November 6, 2013

Budgeting for Corporate Rebranding is a Lot Like…

Corporate rebranding is a lot like moving your office to a new location. You might be asking how so? Your office often says a lot about you and your company – there is a different corporate appeal to companies in trendy downtown lofts versus warehouse space in the suburbs. Let’s say you need a larger office, and you’re faced with finding the best location with adequate space and amenities, all within your budget. Like corporate rebranding, this is a difficult task to plan for, which is why you would hire a commercial real estate agent to guide you through the process. They can predict and prevent issues, accommodate your needs and help you stay on budget. Similar to how you don’t have the knowledge or capabilities to secure yourself a new office all on your own, you probably aren’t familiar with how to go about a corporate rebranding efficiently.

In regards to corporate rebranding, a short cycle is every five years if you look at the history. As a result, very few people have experience with budgeting for a rebrand. That’s where we come in. We’ve already walked you through the project management triangle in a corporate rebranding. You know that cost is an important factor in your corporate rebranding plan. Now, here are a few tips on how to create an accurate budget:

1.       Start the process early. We recommend starting your corporate rebranding after your company and your brand strategy consultancy agree on the branding but before they are finished with creating the design system. At this point you can leverage your supply chain or use a 3rd party implementation firm (like Implementix) to work in parallel with the branding firm to inject some Value Engineering into the process and avoid inflated conversion costs. Similarly, a real estate agent needs time to survey the market and investigate the properties that match your requirements, so you don’t want to end up in a time crunch.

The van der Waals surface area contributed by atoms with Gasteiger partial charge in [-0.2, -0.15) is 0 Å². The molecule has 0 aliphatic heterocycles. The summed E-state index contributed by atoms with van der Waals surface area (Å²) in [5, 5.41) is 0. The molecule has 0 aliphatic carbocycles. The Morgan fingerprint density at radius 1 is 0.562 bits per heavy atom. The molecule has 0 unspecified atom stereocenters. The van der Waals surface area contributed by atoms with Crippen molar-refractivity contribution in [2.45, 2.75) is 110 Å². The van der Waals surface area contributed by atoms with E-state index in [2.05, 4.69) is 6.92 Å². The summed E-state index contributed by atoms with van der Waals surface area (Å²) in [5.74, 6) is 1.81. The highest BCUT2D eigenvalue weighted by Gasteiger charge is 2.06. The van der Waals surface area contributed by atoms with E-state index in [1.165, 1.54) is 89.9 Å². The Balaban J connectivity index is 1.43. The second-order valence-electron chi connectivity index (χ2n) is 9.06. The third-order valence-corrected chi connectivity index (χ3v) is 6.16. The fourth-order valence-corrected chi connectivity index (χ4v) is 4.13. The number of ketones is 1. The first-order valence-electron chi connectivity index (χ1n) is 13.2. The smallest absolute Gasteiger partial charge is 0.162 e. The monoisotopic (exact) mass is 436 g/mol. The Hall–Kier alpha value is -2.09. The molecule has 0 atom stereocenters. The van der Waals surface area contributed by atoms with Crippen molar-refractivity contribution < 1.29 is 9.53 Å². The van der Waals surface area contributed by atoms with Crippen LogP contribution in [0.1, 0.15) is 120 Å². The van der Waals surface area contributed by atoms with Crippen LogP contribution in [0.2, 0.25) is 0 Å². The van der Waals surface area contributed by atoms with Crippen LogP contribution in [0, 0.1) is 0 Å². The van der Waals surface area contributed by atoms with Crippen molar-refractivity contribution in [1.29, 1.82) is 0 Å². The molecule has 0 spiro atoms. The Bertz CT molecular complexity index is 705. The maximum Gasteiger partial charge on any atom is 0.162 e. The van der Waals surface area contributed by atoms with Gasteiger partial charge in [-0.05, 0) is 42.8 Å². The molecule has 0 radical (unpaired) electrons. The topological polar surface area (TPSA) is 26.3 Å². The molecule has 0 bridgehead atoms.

2.       Details are key. You will have to work across your organization by engaging other stakeholders. Your brand appears on many assets owned and managed by a number of departments and business units, who thus own the details about those branded assets. Using a systematic approach to collecting the details about them will minimize interruptions to the day-to-day business routine and set the stage for much needed cooperation from theses stakeholders when the corporate rebranding occurs. Remember that if you were moving to a new office, you would want to see detailed floor plans, find out the number of parking spots, etc.

3.       Reevaluate the supply chain. Not all of your suppliers may be right for corporate rebranding. The right resources will need to hit deadlines and should be able to offer some quantity discounts. Don’t sacrifice quality due to tight deadlines. Similarly, your real estate agent can leverage their relationships with landlords to negotiate you the best rates. They have access to databases that can narrow down the best options for you in an instant.

4.       Understand the “soft costs.” Most companies going through a corporate rebranding see the external cost and feel the internal or “soft costs.” Most resources are expected to maintain their normal responsibilities while participating on the corporate rebranding project. However, trade-offs are inevitable, and they create opportunity costs. Companies can outsource corporate rebranding to minimize the impact on the day-to-day. You don’t want to sacrifice your efforts towards your current customer base due to limited attention and energy, whether you are going through a corporate rebrand or office relocation.

We bring you back to the triangle: time, cost and quality. You can’t have one without the rest in a successful corporate rebranding. We may not be real estate agents, but we have helped countless companies through corporate rebrands. Take it from the experts, planning for your budget has its payouts in the end.

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